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Combining modifiable risk factors and risk of dementia: a systematic review and meta-analysis
  1. Ruth Peters1,2,3,
  2. Andrew Booth4,
  3. Kenneth Rockwood5,
  4. Jean Peters4,
  5. Catherine D’Este6,7,
  6. Kaarin J Anstey1,3
  1. 1 Neuroscience Research Australia, Sydney, New South Wales, Australia
  2. 2 School of Public Health, Imperial College London, London, UK
  3. 3 University of New South Wales, Sydney, New South Wales, Australia
  4. 4 School of Health and Related Research (ScHARR), University of Sheffield, Sheffield, UK
  5. 5 Dalhousie University, Halifax, Nova Scotia, Canada
  6. 6 Australian National University (ANU), Canberra, Australian Capital Territory, Australia
  7. 7 University of Newcastle, Callaghan, New South Wales, Australia
  1. Correspondence to Dr Ruth Peters; r.peters{at}imperial.ac.uk

Abstract

Objective To systematically review the literature relating to the impact of multiple co-occurring modifiable risk factors for cognitive decline and dementia.

Design A systematic review and meta-analysis of the literature relating to the impact of co-occurring key risk factors for incident cognitive decline and dementia. All abstracts and full text were screened independently by two reviewers and each article assessed for bias using a standard checklist. A fixed effects meta-analysis was undertaken.

Data sources Databases Medline, Embase and PsycINFO were searched from 1999 to 2017.

Eligibility criteria For inclusion articles were required to report longitudinal data from participants free of cognitive decline at baseline, with formal assessment of cognitive function or dementia during follow-up, and an aim to examine the impact of additive or clustered comorbid risk factor burden in with two or more core modifiable risk factors.

Results Seventy-nine full-text articles were examined. Twenty-two articles (18 studies) were included reporting data on >40 000 participants. Included studies consistently reported an increased risk associated with greater numbers of intraindividual risk factors or unhealthy behaviours and the opposite for healthy or protective behaviours. A meta-analysis of studies with dementia outcomes resulted in a pooled relative risk for dementia of 1.20 (95% CI 1.04 to 1.39) for one risk factor, 1.65 (95% CI 1.40 to 1.94) for two and 2.21 (95% CI 1.78 to 2.73) for three or more, relative to no risk factors. Limitations include dependence on published results and variations in study outcome, cognitive assessment, length of follow-up and definition of risk factor exposure.

Conclusions The strength of the reported associations, the consistency across studies and the suggestion of a dose response supports a need to keep modifiable risk factor exposure to a minimum and to avoid exposure to additional modifiable risks. Further research is needed to establish whether particular combinations of risk factors confer greater risk than others.

PROSPERO registration number 42016052914.

  • dementia
  • risk factors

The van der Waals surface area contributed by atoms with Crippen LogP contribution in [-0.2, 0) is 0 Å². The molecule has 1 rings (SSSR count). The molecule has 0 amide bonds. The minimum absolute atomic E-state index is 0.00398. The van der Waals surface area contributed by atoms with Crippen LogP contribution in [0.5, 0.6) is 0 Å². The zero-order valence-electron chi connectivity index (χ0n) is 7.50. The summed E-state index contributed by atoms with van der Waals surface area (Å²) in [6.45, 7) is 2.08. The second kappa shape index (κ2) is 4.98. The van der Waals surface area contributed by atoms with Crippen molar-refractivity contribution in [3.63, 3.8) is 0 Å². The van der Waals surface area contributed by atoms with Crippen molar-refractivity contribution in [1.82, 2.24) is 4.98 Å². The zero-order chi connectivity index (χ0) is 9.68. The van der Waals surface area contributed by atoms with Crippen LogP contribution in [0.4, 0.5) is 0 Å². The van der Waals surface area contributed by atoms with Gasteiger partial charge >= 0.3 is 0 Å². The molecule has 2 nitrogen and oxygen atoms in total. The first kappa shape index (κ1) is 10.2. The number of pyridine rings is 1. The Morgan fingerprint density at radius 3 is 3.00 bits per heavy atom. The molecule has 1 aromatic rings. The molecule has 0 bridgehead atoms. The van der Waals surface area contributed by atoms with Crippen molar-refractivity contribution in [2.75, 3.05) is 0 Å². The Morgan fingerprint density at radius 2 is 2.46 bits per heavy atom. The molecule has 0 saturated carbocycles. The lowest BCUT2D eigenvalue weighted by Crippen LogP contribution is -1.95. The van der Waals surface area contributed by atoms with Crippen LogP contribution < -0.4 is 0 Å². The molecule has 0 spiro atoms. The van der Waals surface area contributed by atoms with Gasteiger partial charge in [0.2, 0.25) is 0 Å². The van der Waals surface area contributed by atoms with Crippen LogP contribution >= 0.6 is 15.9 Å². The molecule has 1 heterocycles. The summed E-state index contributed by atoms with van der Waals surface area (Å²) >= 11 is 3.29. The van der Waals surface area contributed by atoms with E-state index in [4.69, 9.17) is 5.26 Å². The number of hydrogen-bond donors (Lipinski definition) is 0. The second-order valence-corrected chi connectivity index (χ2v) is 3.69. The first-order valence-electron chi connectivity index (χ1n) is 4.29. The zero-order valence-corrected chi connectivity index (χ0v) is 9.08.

• cognitive decline
  • scores
  • clustering

This is an open access article distributed in accordance with the Creative Commons Attribution Non Commercial (CC BY-NC 4.0) license, which permits others to distribute, remix, adapt, build upon this work non-commercially, and license their derivative works on different terms, provided the original work is properly cited, appropriate credit is given, any changes made indicated, and the use is non-commercial. See: http://creativecommons.org/licenses/by-nc/4.0/.

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Footnotes

  • Contributors RP conceived and designed the study, carried out the data extraction, analysis and drafted the manuscript. AB helped design the study and the search strategy and commented on the manuscript. KR helped design the study, and commented on the manuscript. JP helped design the study, extracted the data and commented on the manuscript. CDE advised on the statistical methods and commented on the manuscript. KJA helped design the study and commented on the manuscript. All authors had full access to study data.

  • Funding No funding was received specifically for this work. RP is funded by the Australian Dementia Collaborative Research Centre. AB’s input into the literature search and review design was undertaken under his University of Sheffield employment contract. KR is funded through the Dalhousie Medical Research Foundation as the Kathryn Allen Weldon Professor of Alzheimer’s Research and receives research funding from the Canadian Institutes of Health Research, the Canadian Frailty Network and the Fountain Family Research Fund of the Queen Elizabeth II Health Sciences Centre. JP received no support from any organisation for the submitted work. KJA is funded by NHMRC Fellowship APP1102694.

  • Competing interests RP, AB, JP, CDE, KJA report no disclosures. KR founded DGI Clinical, which has contracts with pharma for individualised outcome measurement and for data analytics, including in dementia studies with Otsuka and Roche. In 2017, he participated in an Advisory Board meeting on dementia for Lundbeck and in 2014 spoke at a satellite symposium at the Alzheimer Association International Conference, sponsored by Nutricia.

  • Patient consent Not required.

  • Provenance and peer review Not commissioned; externally peer reviewed.

  • Data sharing statement The data supporting the results are publicly available in the published literature. RP affirms that the manuscript is an accurate honest and transparent account of the study being reported. No important aspects of the study have been omitted, any discrepancies between the study as planned and registered are explained. Funding bodies had no role in the inception, design, completion or publication of this work.

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